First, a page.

The Lower East Side of New York has changed, a lot. When you talk to residents, old and new, you can sense the difference. The streets and sidewalks are cleaner. The residents are different. The stores, music venues, and coffee bars are changing. Everyone one looks things are…well civilized. The transformation has consumed the old and replaced it with something better. At least that is what many believe.
I watch the young, smartly dressed, woman walk to Starbucks and work. She mirrors the neighborhood far more than she can ever imagine. If you find yourself caught in her image the scene plays out according to the script. On the other hand, if one is observant you will notice a big napkin stuck to the bottom of one shoe. Blissfully and completely ignorant, she walks on as if she is ready for prime-time.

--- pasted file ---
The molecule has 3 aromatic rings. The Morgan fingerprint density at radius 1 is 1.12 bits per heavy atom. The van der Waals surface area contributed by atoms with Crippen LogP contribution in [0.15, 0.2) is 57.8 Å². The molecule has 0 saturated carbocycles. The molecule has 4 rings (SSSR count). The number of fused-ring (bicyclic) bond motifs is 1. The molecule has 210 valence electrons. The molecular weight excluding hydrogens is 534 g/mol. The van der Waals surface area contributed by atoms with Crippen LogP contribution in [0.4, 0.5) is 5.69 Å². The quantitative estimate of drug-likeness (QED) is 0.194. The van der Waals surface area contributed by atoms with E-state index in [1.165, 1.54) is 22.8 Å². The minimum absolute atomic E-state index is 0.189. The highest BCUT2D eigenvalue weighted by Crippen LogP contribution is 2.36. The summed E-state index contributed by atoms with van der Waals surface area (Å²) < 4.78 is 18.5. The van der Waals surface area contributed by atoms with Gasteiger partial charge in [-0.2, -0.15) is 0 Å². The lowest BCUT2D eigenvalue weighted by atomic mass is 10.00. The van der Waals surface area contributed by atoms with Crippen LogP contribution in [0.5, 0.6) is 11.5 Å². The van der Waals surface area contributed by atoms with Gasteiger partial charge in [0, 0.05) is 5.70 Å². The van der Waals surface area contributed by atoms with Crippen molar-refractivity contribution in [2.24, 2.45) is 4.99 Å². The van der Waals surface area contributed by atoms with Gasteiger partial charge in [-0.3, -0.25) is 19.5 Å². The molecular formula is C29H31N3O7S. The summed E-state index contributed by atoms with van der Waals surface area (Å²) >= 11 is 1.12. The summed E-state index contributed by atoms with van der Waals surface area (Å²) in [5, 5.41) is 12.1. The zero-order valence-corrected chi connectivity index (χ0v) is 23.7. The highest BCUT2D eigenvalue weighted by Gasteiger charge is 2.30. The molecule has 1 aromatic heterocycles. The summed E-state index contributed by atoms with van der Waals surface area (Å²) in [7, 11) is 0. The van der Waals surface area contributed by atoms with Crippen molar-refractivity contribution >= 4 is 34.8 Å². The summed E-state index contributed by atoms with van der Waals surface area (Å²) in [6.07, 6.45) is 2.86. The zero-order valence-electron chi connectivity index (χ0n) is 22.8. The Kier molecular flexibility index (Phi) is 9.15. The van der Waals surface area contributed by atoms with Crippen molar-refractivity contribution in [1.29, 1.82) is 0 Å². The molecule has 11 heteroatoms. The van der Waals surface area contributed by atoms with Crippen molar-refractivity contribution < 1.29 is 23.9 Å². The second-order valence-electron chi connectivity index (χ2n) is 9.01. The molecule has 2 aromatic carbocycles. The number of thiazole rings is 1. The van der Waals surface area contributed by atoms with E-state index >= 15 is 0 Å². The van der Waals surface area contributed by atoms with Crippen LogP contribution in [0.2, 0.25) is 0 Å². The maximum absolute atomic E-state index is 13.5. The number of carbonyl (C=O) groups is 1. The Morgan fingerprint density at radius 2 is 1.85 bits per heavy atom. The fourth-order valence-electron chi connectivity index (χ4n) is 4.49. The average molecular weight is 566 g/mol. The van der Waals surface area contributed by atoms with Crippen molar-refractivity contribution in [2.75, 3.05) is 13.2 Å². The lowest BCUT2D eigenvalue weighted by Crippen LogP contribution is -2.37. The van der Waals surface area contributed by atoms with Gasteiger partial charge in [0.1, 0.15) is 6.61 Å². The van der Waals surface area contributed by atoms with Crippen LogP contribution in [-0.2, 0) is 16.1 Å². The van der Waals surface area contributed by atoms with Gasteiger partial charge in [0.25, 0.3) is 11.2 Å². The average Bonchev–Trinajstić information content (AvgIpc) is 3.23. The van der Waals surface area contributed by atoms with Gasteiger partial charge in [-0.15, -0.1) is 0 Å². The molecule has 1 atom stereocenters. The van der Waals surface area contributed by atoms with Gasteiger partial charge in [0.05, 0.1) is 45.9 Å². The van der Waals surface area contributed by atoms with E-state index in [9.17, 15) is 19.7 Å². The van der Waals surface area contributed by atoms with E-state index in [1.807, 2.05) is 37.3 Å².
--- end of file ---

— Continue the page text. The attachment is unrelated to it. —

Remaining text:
The warning should be headed. A clean sidewalk of yesterday was filled with glass shards this morning. At the very least someone locked their keys in their car. Far more likely are several alternative stories, all with at least one moment of violence in them. Bicycles secured only days ago lie twisted and stripped. The veterans still walk with a spring in their step yet they also seem to have eyes wide open, alert for whatever life may bring them.
I find myself comfortable in my routine. It is as if I have become self sufficient. The fa?ade is believable, at least for awhile. I casually put the invitations to share in community and Divinity on the side, as if they are no longer needed. It is as if I’m echoing Ahaz’s words centuries after they were first uttered. “I'd never do that. I'd never make demands like that on God!” (Isaiah 7.12)
Am I as na?ve as those to blissfully walk Ludlow and Orchid, unaware of the dangers lurking in front, behind, and often along side of their steps? I hope not. God gives each an invitation to journey enveloped in compassion and strength. Now is the time to hold onto this gift.
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